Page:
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I heard the words: “Welcome….Home….Brother” and felt an emotional tug on my heart strings but as I took another step and emerged into the cool crisp night air of Accra, Ghana West Africa the number of people greeting friends and family was astonishing; raised hands and joyous song filled the air. Black people were everywhere and I could see cars lining the airport’s driveway, men sat on the fenders of their cars and motioned to someone in the crowd. Suddenly there 5 or 6 pair of hands reaching for my luggage while asking if I needed a taxi?  5 pair of hands on 2 suitcases and each person expecting a tip once we reached the taxi!  Kotoka Airport is located on a slight elevation and so as we drove away from the airport amiss the twinkling lights of the city I said to myself—WOW we have returned Home. We stayed at the Shangi- La hotel and that’s where I first met Kofi who has been my friend, grandson, and business partner for more than 32 years now, Kofi was the hotel’s doorman.  Of course I had done my research before leaving the States and kept reading about a Makola Market which was listed as the largest outdoor market in Accra. So that morning after breakfast Kofi arranged for us to be taken to this place. Makola Market is in the downtown area not too far from the central transportation hub, I remember looking over towards that area and seeing what looked to number in the hundreds of mini vans with people moving towards one van or another. They were designed to seat 10-12 people but I’ve been a rider in many that had at least 20 passengers inside. During that first visit I hired a driver to take us about. Upon entering the marketplace I stopped in my shoes because of the overwhelming emotions racing through my mind: So many black faces and all speaking a strange language! I felt shock, awe and something else?  I felt fear. But why? I soon realized that my western filters were in operation; black Americans are raised in a culture that deciphers a crowd of black people in a somewhat impoverished environment as equaling danger. Wow. Brainwashed! These folks could care less about us standing there because they were busy trying to earn a living. There was nothing to be afraid of at all.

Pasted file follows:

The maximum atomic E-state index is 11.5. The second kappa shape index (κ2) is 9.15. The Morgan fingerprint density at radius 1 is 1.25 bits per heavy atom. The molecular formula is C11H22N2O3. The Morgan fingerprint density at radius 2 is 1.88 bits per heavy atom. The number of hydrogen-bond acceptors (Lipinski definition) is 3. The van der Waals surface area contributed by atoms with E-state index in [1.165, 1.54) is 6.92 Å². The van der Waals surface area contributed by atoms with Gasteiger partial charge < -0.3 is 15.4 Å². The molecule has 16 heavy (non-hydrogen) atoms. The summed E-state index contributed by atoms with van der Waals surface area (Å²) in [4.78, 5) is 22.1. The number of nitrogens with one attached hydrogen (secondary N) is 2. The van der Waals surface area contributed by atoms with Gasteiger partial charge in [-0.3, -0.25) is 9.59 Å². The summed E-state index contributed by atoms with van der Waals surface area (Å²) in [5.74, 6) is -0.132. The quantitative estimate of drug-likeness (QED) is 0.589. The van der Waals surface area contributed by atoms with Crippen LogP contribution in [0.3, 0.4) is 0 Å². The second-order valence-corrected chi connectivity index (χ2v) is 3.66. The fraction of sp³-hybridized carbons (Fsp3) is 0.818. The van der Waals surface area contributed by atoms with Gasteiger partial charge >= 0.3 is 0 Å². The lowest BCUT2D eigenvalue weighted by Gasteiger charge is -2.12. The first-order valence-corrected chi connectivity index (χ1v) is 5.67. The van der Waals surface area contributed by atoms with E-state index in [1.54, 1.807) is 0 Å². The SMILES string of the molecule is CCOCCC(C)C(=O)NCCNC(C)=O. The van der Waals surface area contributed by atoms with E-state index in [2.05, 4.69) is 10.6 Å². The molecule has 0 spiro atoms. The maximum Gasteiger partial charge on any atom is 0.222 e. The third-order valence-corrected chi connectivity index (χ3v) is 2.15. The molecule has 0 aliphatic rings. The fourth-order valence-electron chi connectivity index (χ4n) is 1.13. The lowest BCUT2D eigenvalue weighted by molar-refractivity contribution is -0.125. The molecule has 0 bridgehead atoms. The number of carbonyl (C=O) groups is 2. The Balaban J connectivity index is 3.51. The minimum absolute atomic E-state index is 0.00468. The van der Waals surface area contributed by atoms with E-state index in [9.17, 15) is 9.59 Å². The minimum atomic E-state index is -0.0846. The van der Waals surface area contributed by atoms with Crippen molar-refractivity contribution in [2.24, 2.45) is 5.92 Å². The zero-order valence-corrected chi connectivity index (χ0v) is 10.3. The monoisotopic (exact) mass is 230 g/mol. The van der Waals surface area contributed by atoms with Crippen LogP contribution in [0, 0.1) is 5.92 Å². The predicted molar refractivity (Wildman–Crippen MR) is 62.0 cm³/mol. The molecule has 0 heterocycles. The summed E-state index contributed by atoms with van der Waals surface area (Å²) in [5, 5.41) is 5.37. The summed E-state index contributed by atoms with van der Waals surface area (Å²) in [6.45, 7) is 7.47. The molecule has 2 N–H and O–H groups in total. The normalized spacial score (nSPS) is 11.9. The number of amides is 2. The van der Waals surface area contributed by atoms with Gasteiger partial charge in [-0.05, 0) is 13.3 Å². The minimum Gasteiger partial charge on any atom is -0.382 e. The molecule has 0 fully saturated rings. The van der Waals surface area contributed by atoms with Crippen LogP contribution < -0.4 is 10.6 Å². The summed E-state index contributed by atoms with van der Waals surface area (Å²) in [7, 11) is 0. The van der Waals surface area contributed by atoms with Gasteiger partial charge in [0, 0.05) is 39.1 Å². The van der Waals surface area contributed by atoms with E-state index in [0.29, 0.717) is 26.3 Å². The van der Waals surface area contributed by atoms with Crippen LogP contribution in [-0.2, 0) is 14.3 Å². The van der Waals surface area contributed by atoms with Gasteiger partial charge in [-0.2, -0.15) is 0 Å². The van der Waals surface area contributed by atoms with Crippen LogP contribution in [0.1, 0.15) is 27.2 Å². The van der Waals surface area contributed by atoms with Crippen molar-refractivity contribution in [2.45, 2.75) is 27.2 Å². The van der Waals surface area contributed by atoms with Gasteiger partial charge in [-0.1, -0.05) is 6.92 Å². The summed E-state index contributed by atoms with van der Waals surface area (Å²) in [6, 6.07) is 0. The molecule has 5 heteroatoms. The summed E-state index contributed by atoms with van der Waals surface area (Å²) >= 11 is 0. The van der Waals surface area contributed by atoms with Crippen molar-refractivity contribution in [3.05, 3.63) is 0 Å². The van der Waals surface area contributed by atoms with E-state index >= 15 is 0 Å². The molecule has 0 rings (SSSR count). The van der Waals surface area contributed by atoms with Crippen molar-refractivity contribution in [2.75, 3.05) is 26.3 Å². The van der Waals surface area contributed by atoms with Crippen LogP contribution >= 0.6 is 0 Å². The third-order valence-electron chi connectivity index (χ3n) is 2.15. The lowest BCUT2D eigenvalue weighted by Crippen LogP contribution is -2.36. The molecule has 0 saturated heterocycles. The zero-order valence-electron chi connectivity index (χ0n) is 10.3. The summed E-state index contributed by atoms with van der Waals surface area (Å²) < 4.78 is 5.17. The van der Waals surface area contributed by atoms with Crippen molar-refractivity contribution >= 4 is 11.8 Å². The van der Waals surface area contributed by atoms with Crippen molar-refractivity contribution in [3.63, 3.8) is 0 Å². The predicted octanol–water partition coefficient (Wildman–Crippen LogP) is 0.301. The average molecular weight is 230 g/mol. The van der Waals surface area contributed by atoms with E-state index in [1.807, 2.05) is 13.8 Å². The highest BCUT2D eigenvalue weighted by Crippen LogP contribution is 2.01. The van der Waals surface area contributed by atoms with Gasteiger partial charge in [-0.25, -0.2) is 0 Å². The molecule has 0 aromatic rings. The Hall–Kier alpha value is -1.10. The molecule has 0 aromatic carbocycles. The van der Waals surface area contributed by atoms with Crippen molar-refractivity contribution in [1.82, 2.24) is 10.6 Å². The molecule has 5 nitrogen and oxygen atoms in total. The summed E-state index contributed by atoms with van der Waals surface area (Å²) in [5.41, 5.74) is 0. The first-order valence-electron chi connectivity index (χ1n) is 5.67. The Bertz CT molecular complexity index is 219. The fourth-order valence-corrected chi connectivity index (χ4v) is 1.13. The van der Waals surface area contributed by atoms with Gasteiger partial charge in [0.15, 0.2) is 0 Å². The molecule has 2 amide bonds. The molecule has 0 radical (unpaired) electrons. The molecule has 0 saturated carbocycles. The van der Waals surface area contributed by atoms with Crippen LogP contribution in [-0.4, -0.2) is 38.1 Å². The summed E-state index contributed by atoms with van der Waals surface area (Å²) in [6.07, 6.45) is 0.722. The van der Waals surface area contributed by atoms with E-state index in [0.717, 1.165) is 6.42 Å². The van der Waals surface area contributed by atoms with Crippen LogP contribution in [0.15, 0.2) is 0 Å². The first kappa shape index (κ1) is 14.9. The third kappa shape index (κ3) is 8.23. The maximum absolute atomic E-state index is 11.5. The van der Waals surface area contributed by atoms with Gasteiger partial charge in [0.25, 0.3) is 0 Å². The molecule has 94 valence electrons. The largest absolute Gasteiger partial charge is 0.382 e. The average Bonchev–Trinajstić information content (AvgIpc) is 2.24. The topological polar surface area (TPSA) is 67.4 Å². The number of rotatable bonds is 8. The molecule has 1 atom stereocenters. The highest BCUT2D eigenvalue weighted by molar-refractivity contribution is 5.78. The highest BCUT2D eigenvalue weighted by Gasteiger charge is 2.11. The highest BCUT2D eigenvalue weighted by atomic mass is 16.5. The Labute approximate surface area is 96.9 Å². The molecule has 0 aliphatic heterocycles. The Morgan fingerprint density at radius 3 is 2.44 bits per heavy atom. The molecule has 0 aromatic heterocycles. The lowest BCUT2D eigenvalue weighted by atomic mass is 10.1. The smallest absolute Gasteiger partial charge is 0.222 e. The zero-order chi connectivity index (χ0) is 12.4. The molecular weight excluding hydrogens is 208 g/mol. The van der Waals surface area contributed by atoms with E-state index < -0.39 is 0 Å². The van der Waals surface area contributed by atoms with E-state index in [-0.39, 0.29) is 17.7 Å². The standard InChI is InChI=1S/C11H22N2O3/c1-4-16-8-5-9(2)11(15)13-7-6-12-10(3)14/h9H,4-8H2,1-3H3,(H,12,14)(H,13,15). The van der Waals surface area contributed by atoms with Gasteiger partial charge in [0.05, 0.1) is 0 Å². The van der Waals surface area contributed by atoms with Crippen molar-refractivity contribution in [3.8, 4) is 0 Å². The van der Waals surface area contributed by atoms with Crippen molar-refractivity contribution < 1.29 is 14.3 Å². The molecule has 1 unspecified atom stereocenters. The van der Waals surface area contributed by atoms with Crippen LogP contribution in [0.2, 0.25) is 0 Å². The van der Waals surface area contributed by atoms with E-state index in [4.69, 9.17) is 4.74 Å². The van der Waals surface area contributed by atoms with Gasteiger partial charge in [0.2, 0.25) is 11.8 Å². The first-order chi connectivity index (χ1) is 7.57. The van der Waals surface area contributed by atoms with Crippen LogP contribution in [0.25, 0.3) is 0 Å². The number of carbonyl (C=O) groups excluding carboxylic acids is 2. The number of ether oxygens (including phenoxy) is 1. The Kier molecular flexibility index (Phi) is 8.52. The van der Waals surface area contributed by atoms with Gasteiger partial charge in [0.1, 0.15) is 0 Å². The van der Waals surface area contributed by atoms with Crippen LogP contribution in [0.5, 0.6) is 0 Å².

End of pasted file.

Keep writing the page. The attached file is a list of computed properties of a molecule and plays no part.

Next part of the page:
Yes we are African-Americans. But take a close look at the tag: 2 connections, African and American. On the American side our forefathers (Ancestors) earned for us American citizenship through their pain and paid for it with their blood, sweat and tears! We know a lot about America but what do we know of Africa?  I have traveled from East to West Africa and through South Africa and have met and became business partners and friends with many Africans and ALL of them can tell you from which tribe they are from. They know their ancestry. We, however, are often referred to by my African friends as the LOST Tribe because it is only a few of us who can definitely say from which tribe we came.